History would suggest that the U.S. market delivers modest returns over the next several years or decade. It has to play catch up with the elevated PE ratio. And of course, you don’t have to buy the market if you are concerned about valuations.
“Beyond the behemoths, sectors like Industrials, Consumer Discretionary, Financials, and Materials have seen substantial gains, ranging from 21% to 37%. It’s a broad bull market, with only a few sectors lagging. The narrative? Success isn’t limited to the top-tier stocks,” offered Ed Yardeni of Yardeni research.
That said, the U.S. is where they keep the growth.
Where are the best companies on earth?
This has been my personal bias for quite some time, and was made public from the first day this blog went live …
Canada will also not be heavily involved in any tech and AI revolution.
While we own Apple and Microsoft and other growth stocks, I would not add at outrageous valuations. A recent look at our U.S. stock portfolio revealed we still have a long term beat over the markets. But like most, we underperformed in 2023.
ETF dollars chasing a scarce asset
And it’s nice to see bitcoin recovering and surging after the U.S. bitcoin ETF launch(es).
I had taken some nice profits in my RRSP, but kept a 1%’ish position. I am building in the TFSA instead. That’s a much better place in case bitcoin really does ‘go to the moon’. 😉
My investment thesis is playing out. And of course this is not advice. It will continue to be a very volatile asset.
More Sunday Reads
Earnings season is in full flight so we head over to Dividend Hawk for the weekly wrap. There were many notable Canadian companies that reported this past week. And a stormy week it was with Bell shocking many investors with a very mixed bag and a dividend that is not covered by free cash flow. Forward guidance was not favourable.
Here’s a Tweet summary I shared. You can check out some of the commentary as well.
They will cut costs and restructure. Management and most analysts expect the dividend to be covered in 2025 or 2026. They did increase the dividend by 3.1%.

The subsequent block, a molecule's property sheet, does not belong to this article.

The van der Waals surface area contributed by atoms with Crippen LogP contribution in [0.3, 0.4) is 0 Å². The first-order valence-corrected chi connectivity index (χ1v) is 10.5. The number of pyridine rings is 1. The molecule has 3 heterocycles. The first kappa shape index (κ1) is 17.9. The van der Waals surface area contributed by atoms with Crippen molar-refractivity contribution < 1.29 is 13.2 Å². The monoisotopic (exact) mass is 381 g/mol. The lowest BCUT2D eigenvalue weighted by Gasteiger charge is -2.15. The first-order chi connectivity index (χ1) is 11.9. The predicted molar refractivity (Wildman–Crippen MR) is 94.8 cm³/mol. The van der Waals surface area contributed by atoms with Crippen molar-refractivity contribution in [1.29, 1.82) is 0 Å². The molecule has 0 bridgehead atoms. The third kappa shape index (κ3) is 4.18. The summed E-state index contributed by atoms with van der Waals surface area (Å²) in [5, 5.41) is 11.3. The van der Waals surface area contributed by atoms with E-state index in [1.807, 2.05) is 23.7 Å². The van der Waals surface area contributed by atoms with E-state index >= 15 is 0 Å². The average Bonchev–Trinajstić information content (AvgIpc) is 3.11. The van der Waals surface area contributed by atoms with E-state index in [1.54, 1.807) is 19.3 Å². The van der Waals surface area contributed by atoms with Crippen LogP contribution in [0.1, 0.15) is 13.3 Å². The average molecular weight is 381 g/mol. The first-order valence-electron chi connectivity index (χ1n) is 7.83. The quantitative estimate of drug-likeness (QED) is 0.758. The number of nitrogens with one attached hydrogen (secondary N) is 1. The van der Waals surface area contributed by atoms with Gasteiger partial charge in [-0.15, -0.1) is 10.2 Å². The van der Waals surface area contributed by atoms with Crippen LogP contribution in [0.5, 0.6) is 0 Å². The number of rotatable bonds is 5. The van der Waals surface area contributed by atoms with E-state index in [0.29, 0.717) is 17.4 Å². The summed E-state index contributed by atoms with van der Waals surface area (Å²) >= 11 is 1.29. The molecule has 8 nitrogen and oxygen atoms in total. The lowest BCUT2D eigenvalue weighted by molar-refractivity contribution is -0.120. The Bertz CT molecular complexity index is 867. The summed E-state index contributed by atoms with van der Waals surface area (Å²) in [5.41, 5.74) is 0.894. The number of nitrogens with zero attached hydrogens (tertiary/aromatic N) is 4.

But there was some better news from Enbridge and Telus picked up Bell in the telco space. With Telus: Revenues up 2.6%, adjusted earnings up 9.4%, free cash flow up 38%.
Dividend Daddy has the goods on Brookfield …
CVS, a return to health?
I was happy to see my CVS report strong numbers. CVS Health is a weak performer for me, but I have added to the position recently. The company is executing on its plan and the numbers are moving in the right direction.
We’ll then head over to Banker on Wheels for the post and podcasts of the week.
At Findependence Hub, Mark Seed looks at the art and math of RRIF withdrawals. For many, there can be a great advantage to accelerating the RRSP and RRIF withdrawal rate. The strategy would allow for the delay of CPP and OAS to benefit from those increased payments. By delaying from age 65 to 71 you’ll receive increased payments of 42%.
Of course there are many moving parts in trying to find the optimal order and rate of portfolio asset harvesting – to create retirement income. There’s only one way to discover the optimal strategy, and that is to run the retirement cash flow software. You can head over to Cashflows & Portfolios and Mark can help you out for a very reasonable fee.
You can also consider an advice-only financial planner.
At Million Dollar Journey, Kyle looks at OAS (Old Age Security) payments – the ultimate guide. You’ll find details on eligibility, clawbacks and payment dates.
For more on Canadian stocks check out Stocktrades for Dan’s take on Canadian banks. The banks will begin reporting earnings in a couple of weeks.
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Have a great Sunday, and week.